2018 Reports - Vol.3 24H
“It was a race in keeping with the origin of GAZOO Racing.”
So said GAZOO Racing Company President Shigeki Tomoyama after the Lexus LC completed the 24 Hours of Nürburgring. It was a succinct summary of the TOYOTA GAZOO Racing Team’s challenge at this year’s event.
TOYOTA GAZOO Racing team entered the Lexus LC in the 24 Hours of Nürburgring for the first time this year. To making from scratch a car that is able to run for the full 24 hours at the Nürburgring in safety and at speed is an extremely arduous challenge; this year, the team also incorporated advanced technologies into the body, aerodynamics, engine, and suspension of the vehicle, that will be utilized in future production cars. Since the car had been made from scratch without any data base, the team was curtsied by drivers at the shakedown in Japan as: “This car is a far from racing car.”
Subsequently, the Lexus LC completed approximately 6,000 kilometers of testing in Japan, as well as approximately 2,000 kilometers of testing at the Nürburgring—including April’s qualifying race which the team used as a practical test. Of all the cars that the team had entered thus far in the 24 Hours of Nürburgring, the Lexus LC had completed the greatest pre-race distance and accumulated large amounts of data. The mechanics and engineers implemented rapid improvements to the problems that were identified at each test.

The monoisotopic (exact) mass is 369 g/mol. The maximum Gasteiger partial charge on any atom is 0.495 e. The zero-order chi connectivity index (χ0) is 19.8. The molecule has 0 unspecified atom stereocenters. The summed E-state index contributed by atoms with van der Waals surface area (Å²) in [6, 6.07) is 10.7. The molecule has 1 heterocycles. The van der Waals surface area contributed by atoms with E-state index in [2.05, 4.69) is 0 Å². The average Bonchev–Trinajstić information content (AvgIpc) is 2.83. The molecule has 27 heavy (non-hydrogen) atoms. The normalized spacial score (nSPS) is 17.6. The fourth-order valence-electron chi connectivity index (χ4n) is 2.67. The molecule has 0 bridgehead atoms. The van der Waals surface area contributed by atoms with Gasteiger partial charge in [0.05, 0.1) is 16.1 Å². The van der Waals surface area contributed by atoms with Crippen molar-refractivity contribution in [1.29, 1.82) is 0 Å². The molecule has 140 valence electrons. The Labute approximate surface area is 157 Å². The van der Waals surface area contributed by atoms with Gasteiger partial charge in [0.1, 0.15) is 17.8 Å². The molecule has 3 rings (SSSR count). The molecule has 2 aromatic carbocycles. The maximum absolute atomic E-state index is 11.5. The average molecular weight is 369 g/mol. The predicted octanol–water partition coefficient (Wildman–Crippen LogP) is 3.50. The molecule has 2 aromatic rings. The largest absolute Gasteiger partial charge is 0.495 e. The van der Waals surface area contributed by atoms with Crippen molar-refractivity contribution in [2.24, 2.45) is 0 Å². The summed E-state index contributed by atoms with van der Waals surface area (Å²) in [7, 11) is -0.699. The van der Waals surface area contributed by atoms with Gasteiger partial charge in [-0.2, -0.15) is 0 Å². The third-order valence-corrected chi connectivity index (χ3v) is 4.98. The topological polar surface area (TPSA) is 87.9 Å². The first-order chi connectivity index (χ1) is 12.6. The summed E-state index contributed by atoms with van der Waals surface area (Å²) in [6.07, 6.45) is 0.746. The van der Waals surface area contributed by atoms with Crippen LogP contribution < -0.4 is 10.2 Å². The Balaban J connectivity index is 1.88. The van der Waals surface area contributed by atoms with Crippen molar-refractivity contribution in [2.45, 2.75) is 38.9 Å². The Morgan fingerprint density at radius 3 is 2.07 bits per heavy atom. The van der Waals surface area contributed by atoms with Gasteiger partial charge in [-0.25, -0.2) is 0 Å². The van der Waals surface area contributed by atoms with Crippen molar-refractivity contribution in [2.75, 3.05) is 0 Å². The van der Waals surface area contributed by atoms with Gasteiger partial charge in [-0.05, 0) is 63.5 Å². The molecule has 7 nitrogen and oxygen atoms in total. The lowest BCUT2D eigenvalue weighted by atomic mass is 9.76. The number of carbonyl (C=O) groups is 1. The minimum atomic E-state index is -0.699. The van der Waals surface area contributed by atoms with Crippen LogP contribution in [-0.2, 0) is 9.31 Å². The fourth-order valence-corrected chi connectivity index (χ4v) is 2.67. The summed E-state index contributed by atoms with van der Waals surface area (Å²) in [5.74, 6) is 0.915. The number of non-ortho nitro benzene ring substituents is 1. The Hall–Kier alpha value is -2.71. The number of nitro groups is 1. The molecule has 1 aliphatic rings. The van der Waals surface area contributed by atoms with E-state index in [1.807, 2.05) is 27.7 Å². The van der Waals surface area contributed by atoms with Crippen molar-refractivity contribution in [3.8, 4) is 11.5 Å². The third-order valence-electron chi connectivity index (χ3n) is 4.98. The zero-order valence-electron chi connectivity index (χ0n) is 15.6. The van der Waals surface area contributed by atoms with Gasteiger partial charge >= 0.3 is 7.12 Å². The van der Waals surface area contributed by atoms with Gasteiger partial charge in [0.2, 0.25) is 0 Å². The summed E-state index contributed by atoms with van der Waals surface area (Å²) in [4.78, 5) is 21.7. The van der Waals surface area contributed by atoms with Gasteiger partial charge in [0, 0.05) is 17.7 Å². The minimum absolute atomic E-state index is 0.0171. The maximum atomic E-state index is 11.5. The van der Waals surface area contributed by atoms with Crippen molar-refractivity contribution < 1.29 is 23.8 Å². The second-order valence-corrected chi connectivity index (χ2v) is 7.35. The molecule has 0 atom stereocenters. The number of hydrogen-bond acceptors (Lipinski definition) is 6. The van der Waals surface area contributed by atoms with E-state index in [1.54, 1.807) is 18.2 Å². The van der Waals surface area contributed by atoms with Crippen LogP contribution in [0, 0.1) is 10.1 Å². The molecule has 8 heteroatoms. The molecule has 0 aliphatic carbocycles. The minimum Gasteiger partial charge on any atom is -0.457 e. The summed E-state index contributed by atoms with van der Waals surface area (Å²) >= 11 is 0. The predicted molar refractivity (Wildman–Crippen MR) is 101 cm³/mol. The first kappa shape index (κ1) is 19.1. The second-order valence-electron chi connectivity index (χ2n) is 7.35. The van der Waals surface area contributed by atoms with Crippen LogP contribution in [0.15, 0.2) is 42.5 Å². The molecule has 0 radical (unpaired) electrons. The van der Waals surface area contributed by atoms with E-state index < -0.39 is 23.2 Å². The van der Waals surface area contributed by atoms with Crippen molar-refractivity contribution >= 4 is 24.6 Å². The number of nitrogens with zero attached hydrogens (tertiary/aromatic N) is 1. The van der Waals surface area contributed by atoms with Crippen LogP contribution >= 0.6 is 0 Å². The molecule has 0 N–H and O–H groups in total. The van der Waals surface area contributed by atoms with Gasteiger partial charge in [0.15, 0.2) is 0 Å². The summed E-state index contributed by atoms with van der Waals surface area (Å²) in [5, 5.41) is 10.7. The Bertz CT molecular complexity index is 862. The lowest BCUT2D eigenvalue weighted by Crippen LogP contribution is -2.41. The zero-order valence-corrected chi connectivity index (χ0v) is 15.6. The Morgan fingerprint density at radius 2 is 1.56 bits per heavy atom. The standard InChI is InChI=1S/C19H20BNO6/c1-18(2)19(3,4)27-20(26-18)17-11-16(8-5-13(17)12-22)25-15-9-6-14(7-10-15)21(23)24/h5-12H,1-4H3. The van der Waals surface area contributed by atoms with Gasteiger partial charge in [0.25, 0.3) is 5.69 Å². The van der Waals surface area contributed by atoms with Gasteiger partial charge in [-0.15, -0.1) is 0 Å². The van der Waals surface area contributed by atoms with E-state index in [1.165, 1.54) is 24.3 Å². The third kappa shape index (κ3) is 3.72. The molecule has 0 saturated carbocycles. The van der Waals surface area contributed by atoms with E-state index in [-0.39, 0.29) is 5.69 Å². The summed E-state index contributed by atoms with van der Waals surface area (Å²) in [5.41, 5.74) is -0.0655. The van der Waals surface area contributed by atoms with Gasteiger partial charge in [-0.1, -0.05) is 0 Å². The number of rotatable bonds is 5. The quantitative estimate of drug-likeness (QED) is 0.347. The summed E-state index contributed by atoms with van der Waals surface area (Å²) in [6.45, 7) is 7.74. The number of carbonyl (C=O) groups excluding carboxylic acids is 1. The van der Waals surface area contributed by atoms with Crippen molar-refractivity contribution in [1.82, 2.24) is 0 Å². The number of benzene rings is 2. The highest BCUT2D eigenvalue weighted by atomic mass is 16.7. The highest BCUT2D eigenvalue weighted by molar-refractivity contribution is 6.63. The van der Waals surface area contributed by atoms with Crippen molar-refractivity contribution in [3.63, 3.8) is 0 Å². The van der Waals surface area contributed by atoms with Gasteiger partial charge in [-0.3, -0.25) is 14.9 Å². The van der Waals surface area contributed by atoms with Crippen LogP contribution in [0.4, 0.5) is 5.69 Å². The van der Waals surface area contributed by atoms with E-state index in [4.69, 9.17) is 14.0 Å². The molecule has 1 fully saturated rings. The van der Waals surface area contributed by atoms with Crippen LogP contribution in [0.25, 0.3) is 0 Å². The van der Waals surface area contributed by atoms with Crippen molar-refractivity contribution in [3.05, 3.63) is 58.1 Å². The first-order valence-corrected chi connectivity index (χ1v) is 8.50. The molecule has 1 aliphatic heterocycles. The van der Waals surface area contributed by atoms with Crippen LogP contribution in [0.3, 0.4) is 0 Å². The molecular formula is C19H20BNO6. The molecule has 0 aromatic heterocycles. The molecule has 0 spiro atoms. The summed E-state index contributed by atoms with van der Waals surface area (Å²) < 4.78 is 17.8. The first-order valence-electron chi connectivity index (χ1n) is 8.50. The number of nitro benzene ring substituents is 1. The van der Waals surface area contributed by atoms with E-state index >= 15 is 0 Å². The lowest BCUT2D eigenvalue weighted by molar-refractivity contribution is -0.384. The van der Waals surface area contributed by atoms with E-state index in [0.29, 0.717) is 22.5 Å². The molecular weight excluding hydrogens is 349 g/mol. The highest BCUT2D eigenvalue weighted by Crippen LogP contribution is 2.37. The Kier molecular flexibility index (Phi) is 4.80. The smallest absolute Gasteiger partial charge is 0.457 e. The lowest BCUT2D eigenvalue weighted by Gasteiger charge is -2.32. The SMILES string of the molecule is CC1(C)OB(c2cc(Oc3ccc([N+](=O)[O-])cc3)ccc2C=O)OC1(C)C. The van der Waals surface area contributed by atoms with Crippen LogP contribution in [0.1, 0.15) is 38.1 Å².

And yet it was not just the 24 Hours of Nürburgring itself—by building cars from scratch, the team was able to learn how to make ever-better cars that would perform as desired by the drivers. In this way, competing in the race led to the refinement of both people and cars.
The results of the team’s efforts were evident in chief driver Takeshi Tsuchiya’s comment after the qualifying race: “Having completed two races, I can feel the steady progress of the car.”
On the other hand, there were still many things left to do before starting the 24 Hours of Nürburgring. The team wanted to develop the Lexus LC into a car about which the drivers would say “It enables us to drive with satisfaction at the Nürburgring” and “I want to keep driving it at the Nürburgring.” To this end, the engineers returned to Japan and utilized driver feedback to manufacture updated parts; the mechanics, meanwhile, remained in Germany, and carried out further improvements in preparation for the race itself.